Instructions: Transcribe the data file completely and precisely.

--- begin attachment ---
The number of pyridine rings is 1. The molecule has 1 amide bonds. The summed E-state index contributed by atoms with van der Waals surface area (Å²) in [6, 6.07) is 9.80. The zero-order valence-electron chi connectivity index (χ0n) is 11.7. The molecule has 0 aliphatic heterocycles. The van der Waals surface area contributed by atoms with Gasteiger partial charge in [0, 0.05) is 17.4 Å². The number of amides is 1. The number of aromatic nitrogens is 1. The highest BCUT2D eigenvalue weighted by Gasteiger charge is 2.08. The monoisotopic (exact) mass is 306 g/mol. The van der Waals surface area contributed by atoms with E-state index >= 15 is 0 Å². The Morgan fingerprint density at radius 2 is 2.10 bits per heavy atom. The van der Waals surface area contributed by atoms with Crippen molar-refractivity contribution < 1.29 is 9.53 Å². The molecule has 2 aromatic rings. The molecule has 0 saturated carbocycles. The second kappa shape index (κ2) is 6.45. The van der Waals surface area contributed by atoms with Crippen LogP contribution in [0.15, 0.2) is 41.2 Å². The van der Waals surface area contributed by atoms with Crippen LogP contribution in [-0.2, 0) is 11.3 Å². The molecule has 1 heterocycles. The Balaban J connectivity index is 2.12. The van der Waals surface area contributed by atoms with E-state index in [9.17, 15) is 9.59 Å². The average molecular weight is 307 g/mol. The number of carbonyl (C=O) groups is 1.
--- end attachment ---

The number of pyridine rings is 1. The molecule has 1 amide bonds. The summed E-state index contributed by atoms with van der Waals surface area (Å²) in [6, 6.07) is 9.80. The zero-order valence-electron chi connectivity index (χ0n) is 11.7. The molecule has 0 aliphatic heterocycles. The van der Waals surface area contributed by atoms with Gasteiger partial charge in [0, 0.05) is 17.4 Å². The number of amides is 1. The number of aromatic nitrogens is 1. The highest BCUT2D eigenvalue weighted by Gasteiger charge is 2.08. The monoisotopic (exact) mass is 306 g/mol. The van der Waals surface area contributed by atoms with E-state index >= 15 is 0 Å². The Morgan fingerprint density at radius 2 is 2.10 bits per heavy atom. The van der Waals surface area contributed by atoms with Crippen molar-refractivity contribution < 1.29 is 9.53 Å². The molecule has 2 aromatic rings. The molecule has 0 saturated carbocycles. The second kappa shape index (κ2) is 6.45. The van der Waals surface area contributed by atoms with Crippen LogP contribution in [0.15, 0.2) is 41.2 Å². The van der Waals surface area contributed by atoms with Crippen LogP contribution in [-0.2, 0) is 11.3 Å². The molecule has 1 heterocycles. The Balaban J connectivity index is 2.12. The van der Waals surface area contributed by atoms with E-state index in [9.17, 15) is 9.59 Å². The average molecular weight is 307 g/mol. The number of carbonyl (C=O) groups is 1.